Cardboard Citizens: St Albans

Last summer, I was working on a documentary in St Albans about the topic of homelessness. It was a pretty eye-opening experience for reasons I expected, and reasons that would never have come to mind. But my favourite part of the summer-long experience, was meeting the people of Cardboard Citizens.

I documented their work over a two-week period with homeless participants as they worked to build a theatre performance for at the end of that fortnight. None of the participants had experience of performing in front of an audience before, so it was interesting watching Terry and Marc cultivate a team mentality in the room, help them push through the nerves of performing on-stage, and design and build the performance’s story from scratch in that time.

As the days progressed, and I’d drop by for a session, things would’ve progressed rapidly; the story would become fully-formed, some people would drop out for a variety of reasons - both positive and negative - and the nerves would heighten and melt away.

I don’t want to name any participants, because everyone’s story and background was different, they had differing reasons for wanting to be a part of Cardboard Citizens’ project, but everyone wanted to collectively raise awareness of the issue of homelessness in St Albans.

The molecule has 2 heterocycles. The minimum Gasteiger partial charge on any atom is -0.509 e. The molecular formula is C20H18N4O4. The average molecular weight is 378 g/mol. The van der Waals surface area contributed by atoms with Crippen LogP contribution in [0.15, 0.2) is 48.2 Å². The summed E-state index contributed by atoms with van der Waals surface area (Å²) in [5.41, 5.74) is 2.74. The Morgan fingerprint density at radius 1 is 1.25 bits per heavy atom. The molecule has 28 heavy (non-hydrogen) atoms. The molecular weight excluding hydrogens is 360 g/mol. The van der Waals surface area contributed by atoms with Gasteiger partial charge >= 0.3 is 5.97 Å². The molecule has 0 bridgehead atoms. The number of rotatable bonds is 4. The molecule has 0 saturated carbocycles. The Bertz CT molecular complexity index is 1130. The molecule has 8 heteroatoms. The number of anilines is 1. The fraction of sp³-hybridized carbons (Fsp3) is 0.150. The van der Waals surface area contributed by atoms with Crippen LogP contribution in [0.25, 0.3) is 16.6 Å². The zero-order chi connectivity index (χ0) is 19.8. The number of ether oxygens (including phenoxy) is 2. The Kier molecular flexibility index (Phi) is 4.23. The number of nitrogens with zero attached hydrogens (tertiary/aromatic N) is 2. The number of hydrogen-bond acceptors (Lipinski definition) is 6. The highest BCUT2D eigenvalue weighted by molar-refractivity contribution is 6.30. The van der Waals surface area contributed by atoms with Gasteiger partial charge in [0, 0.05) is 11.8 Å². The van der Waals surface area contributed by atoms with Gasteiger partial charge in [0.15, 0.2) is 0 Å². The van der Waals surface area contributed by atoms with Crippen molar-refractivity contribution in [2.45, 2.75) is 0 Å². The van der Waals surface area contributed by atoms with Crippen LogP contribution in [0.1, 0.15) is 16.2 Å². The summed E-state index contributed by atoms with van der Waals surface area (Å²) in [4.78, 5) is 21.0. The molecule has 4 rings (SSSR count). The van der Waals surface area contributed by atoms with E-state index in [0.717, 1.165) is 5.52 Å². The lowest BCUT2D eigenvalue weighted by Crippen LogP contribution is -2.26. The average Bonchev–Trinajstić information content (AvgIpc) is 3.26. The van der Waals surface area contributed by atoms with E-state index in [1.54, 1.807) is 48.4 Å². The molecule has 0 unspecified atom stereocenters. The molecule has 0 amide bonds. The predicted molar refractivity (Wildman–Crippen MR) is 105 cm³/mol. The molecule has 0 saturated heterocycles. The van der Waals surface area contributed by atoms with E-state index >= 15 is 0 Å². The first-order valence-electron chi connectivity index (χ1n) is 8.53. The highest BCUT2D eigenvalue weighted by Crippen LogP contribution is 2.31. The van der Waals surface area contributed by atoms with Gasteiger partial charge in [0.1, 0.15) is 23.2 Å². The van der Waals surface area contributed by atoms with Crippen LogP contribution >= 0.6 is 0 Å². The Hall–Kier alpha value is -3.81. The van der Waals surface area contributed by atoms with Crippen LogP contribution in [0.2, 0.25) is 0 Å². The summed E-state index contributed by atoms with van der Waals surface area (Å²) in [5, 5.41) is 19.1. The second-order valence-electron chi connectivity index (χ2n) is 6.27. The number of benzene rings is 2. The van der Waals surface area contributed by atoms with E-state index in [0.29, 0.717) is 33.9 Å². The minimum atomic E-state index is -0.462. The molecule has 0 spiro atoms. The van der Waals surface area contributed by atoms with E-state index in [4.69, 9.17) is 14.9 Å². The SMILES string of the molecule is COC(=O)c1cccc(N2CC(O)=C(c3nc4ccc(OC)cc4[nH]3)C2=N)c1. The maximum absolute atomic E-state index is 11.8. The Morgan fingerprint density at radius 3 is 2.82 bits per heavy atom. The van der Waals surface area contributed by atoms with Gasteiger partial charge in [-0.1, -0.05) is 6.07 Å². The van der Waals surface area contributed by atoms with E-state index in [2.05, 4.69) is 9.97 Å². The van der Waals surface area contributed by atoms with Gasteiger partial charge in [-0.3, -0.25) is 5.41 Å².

I was aware of how complex the topic of homelessness was from just living in London, but what I learned from this project was the miseducation and the outright lack of education when it came to what someone should do when they find themselves homeless.

Seriously, think about it; where would you go, and what would you do? How do you get off of the streets when you’ve found yourself there?

Cardboard Citizens were a blast to work with for that short period of time, from their members themselves, to the friends I’d made amongst the group of participants - I was truly proud to see them get on that stage in St Albans and perform for the packed audience.

I was sad when the time was up, but I’m glad that it wasn’t the last time I’d work with them. It’s always an education in reality when you take part in a Cardboard Citizens project. It’s not that they’re teaching you a subject from scratch, but they’re holding a lens up to a subject that you didn’t realise had a lot more complexity to it than what you knew already.

Homelessness, and the country’s opinion/reaction to it is real problematic. If we all knew and understood the harsh reality of it, I think we’d be a lot better at combatting it and finding a human solution to it.